Living through such moments is also a constant lesson for those of us with one foot in 1979 and the other in 1329 (*is* there anyone else?). For example something similar happened in Egnlish architecture, albeit infinetly better resourced, in the late C12 and again in the earlier C14. One can compare what is to live through one, experiment by experiment, not knowing where things are going, eyes on the competition and one’s own heart at the same time, with what it is to live though another. And one can ask stylistic questions. Will future musical historians contrast the experimental waves of 65-69 and 76-79 as we do? The time lag is very short. And what of future reinventions: to me the multiple reinventions of ‘post-punk’ in the 2000s are arid, empty, devoid of the restless mission that makes the form matter. Yet this restless mission is not a formal quality, it is a text we bring to the music from outside. Could a future historian stumbling on Wire and then Elastica tell that one was essential and the other soporophic? How then do we read and reread the multiple reinventions to be witnessed in a couple of hundred years of architecture?
One thing is certain: sometimes things just line up. For example is obvious that Abba and International Gothic – mannered, crafted, complex, careful, thrilling, empty, global (for their times) are one and the same. No one should teach or learn one without the other. Surely?
Of course, those of us with our ears glued to John Peel, frantically pressing pause and record, finding spare segments of sacrificable C90 for the latest session, resulting in a palimpsest of rearranged magnetic granules on fragile brown plastic ribbon, did not know it would later have a name. But we knew everything that mattered that came from these isles at least was to one extent or another a ripple of creative experiment from the great boulder in the already-electric pond that was 1976-1977. Ripples that could be discerned (just) right up to the mid-1980s. And we knew these omniverous waves – which embraced much that the spirit of 76 pretended to find a mortal sin, from prog (Siouxsie/Magazine) to funk (Pop Group, Go4, Cabs, etc) – mattered all the more for their lack of tutored art.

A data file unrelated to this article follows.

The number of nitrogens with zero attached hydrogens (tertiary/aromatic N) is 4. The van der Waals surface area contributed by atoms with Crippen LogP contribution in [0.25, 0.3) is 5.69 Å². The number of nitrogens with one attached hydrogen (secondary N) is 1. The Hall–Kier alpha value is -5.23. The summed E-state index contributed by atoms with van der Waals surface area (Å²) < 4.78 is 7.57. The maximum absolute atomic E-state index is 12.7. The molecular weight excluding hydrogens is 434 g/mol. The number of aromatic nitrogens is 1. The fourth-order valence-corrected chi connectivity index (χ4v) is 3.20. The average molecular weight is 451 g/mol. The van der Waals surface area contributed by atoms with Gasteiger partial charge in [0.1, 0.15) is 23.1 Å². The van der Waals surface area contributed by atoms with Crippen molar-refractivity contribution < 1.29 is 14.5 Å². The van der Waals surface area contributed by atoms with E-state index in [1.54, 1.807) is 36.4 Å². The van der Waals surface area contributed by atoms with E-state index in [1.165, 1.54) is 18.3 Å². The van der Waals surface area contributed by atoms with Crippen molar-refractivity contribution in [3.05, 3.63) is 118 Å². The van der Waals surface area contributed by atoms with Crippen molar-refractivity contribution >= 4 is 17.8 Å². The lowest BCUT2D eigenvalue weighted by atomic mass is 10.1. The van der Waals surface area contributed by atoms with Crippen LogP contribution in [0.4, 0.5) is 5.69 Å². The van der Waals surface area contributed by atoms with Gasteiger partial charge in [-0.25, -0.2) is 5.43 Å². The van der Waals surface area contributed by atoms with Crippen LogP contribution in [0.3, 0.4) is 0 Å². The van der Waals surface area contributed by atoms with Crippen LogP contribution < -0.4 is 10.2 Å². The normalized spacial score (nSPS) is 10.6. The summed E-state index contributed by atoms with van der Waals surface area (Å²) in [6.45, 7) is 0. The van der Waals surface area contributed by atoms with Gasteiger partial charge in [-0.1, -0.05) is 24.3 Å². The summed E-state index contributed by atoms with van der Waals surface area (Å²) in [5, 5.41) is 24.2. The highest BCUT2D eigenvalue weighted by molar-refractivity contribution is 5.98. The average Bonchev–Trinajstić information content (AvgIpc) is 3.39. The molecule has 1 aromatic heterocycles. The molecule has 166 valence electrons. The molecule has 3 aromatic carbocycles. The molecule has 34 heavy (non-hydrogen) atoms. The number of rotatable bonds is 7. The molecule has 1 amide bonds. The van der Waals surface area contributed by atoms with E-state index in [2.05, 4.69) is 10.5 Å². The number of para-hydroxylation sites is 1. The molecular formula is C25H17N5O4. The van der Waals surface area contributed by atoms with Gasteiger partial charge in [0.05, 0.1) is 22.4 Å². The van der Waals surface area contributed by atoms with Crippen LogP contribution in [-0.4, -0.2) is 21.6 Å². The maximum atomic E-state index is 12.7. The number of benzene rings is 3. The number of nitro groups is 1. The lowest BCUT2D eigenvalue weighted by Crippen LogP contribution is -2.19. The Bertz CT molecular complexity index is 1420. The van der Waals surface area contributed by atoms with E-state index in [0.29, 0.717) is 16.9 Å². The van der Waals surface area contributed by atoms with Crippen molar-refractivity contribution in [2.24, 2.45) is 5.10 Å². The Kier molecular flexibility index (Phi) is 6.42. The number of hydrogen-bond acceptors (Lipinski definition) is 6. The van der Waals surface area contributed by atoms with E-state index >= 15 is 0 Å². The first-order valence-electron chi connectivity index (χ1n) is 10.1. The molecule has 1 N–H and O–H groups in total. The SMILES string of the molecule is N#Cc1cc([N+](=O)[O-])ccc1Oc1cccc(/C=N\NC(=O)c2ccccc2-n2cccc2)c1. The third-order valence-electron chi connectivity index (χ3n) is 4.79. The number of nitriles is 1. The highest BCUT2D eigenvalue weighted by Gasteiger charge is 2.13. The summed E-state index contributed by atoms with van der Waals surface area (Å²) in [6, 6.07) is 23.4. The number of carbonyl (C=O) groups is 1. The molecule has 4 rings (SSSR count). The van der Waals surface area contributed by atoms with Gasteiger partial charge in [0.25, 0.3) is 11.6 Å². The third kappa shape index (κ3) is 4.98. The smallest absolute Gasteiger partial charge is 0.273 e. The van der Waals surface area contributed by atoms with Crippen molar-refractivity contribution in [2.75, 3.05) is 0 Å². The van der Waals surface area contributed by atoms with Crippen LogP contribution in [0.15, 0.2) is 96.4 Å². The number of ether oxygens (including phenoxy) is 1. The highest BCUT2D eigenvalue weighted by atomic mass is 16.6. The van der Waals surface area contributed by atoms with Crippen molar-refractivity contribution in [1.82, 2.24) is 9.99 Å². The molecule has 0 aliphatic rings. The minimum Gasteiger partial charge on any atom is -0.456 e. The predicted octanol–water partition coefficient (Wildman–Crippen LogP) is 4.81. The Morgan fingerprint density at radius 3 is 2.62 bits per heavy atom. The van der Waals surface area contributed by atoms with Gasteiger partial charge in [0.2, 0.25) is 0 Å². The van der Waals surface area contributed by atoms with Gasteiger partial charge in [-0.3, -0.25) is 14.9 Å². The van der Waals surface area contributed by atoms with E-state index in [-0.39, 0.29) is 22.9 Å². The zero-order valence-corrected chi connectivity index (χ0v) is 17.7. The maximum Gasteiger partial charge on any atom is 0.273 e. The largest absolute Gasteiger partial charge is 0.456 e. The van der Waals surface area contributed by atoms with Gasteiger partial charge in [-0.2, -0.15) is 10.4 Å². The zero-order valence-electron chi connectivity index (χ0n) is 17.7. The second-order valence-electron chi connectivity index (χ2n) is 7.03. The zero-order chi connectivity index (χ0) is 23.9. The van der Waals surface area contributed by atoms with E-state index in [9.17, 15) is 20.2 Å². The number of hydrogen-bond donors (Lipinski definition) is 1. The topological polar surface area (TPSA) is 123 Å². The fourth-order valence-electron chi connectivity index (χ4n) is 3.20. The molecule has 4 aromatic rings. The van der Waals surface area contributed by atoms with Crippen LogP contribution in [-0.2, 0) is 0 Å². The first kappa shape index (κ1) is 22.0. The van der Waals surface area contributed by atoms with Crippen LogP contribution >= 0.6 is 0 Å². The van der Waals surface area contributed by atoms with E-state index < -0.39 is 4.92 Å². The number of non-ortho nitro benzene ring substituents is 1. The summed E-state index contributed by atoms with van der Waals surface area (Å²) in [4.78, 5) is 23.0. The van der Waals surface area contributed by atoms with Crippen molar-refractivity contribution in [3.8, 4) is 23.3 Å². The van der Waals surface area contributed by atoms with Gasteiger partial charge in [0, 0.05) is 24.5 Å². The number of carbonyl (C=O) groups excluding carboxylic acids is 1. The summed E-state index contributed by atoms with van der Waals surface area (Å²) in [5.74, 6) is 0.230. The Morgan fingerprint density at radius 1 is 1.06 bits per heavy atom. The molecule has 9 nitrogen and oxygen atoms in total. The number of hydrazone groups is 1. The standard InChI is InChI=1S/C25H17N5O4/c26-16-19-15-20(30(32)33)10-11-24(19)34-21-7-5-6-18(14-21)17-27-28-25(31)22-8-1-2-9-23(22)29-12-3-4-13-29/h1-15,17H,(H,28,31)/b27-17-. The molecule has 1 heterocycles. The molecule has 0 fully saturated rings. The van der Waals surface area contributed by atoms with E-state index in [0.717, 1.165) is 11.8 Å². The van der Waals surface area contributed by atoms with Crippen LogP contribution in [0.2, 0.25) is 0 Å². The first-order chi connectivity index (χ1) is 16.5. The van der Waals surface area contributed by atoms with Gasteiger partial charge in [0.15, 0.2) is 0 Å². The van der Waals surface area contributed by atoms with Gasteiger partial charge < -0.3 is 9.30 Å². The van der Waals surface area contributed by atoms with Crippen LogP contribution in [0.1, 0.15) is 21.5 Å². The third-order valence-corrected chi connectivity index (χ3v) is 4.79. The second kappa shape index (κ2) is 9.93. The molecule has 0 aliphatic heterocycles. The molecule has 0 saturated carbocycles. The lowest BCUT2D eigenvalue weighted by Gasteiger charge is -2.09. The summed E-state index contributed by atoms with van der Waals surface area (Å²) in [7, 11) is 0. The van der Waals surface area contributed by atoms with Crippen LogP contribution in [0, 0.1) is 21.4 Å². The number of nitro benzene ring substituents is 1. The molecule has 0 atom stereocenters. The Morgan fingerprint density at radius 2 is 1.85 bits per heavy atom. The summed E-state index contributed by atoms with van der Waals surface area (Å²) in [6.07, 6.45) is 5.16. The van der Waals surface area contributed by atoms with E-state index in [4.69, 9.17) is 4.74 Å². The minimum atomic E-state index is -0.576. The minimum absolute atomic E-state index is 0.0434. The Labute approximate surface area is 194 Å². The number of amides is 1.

What might have shocked us is to find ourselves nearly 30 years later still listening, still inspired. Thanks to the unbelievable prices for which these things can now be tracked down in physical form, I have in the last year rediscovered joys as varied as Swoon, Collossal Youth, English Settlement and the Affectionate Punch. Hearing them on headphones for the first time, albeit from files with nowhere near the depth of good vinyl (but whoever talked of audio quality when they were made?), I rediscover a music that is more than art (and at its best I use the term without hesitation, and all the more proudly because the makers were people like me, the pretentious arty twats with badges in one corner of the sixth form block); it is an inspiration, a way of life, a hunting like a brave man with a flashlight, to quote TV Smith at his wisest.